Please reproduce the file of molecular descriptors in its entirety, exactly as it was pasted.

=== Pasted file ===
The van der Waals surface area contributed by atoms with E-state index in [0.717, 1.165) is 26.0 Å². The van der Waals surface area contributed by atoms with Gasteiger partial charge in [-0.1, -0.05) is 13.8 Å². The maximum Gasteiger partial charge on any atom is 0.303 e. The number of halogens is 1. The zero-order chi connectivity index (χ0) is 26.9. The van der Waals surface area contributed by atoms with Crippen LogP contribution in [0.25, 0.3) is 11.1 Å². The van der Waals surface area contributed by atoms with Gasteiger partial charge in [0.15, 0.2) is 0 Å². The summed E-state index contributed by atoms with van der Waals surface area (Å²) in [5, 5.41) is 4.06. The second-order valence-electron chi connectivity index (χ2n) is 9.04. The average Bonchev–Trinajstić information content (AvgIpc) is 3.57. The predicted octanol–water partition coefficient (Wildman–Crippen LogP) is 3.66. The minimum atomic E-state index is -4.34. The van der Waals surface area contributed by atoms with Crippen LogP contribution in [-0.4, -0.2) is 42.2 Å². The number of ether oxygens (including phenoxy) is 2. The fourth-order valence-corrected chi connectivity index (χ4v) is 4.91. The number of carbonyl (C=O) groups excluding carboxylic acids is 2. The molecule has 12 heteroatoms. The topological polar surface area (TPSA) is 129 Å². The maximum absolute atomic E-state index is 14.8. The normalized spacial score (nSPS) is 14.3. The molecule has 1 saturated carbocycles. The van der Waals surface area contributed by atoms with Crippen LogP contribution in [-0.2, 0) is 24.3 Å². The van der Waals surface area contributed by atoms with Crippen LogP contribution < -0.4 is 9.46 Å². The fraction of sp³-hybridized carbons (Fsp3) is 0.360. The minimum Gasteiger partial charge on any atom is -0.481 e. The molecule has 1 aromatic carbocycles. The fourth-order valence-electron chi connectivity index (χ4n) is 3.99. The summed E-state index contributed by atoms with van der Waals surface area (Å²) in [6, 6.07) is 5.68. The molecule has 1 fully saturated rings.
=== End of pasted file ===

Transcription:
The van der Waals surface area contributed by atoms with E-state index in [0.717, 1.165) is 26.0 Å². The van der Waals surface area contributed by atoms with Gasteiger partial charge in [-0.1, -0.05) is 13.8 Å². The maximum Gasteiger partial charge on any atom is 0.303 e. The number of halogens is 1. The zero-order chi connectivity index (χ0) is 26.9. The van der Waals surface area contributed by atoms with Crippen LogP contribution in [0.25, 0.3) is 11.1 Å². The van der Waals surface area contributed by atoms with Gasteiger partial charge in [0.15, 0.2) is 0 Å². The summed E-state index contributed by atoms with van der Waals surface area (Å²) in [5, 5.41) is 4.06. The second-order valence-electron chi connectivity index (χ2n) is 9.04. The average Bonchev–Trinajstić information content (AvgIpc) is 3.57. The predicted octanol–water partition coefficient (Wildman–Crippen LogP) is 3.66. The minimum atomic E-state index is -4.34. The van der Waals surface area contributed by atoms with Crippen LogP contribution in [-0.4, -0.2) is 42.2 Å². The number of ether oxygens (including phenoxy) is 2. The fourth-order valence-corrected chi connectivity index (χ4v) is 4.91. The number of carbonyl (C=O) groups excluding carboxylic acids is 2. The molecule has 12 heteroatoms. The topological polar surface area (TPSA) is 129 Å². The maximum absolute atomic E-state index is 14.8. The normalized spacial score (nSPS) is 14.3. The molecule has 1 saturated carbocycles. The van der Waals surface area contributed by atoms with Crippen LogP contribution in [-0.2, 0) is 24.3 Å². The van der Waals surface area contributed by atoms with Crippen LogP contribution < -0.4 is 9.46 Å². The fraction of sp³-hybridized carbons (Fsp3) is 0.360. The minimum Gasteiger partial charge on any atom is -0.481 e. The molecule has 1 aromatic carbocycles. The fourth-order valence-electron chi connectivity index (χ4n) is 3.99. The summed E-state index contributed by atoms with van der Waals surface area (Å²) in [6, 6.07) is 5.68. The molecule has 1 fully saturated rings.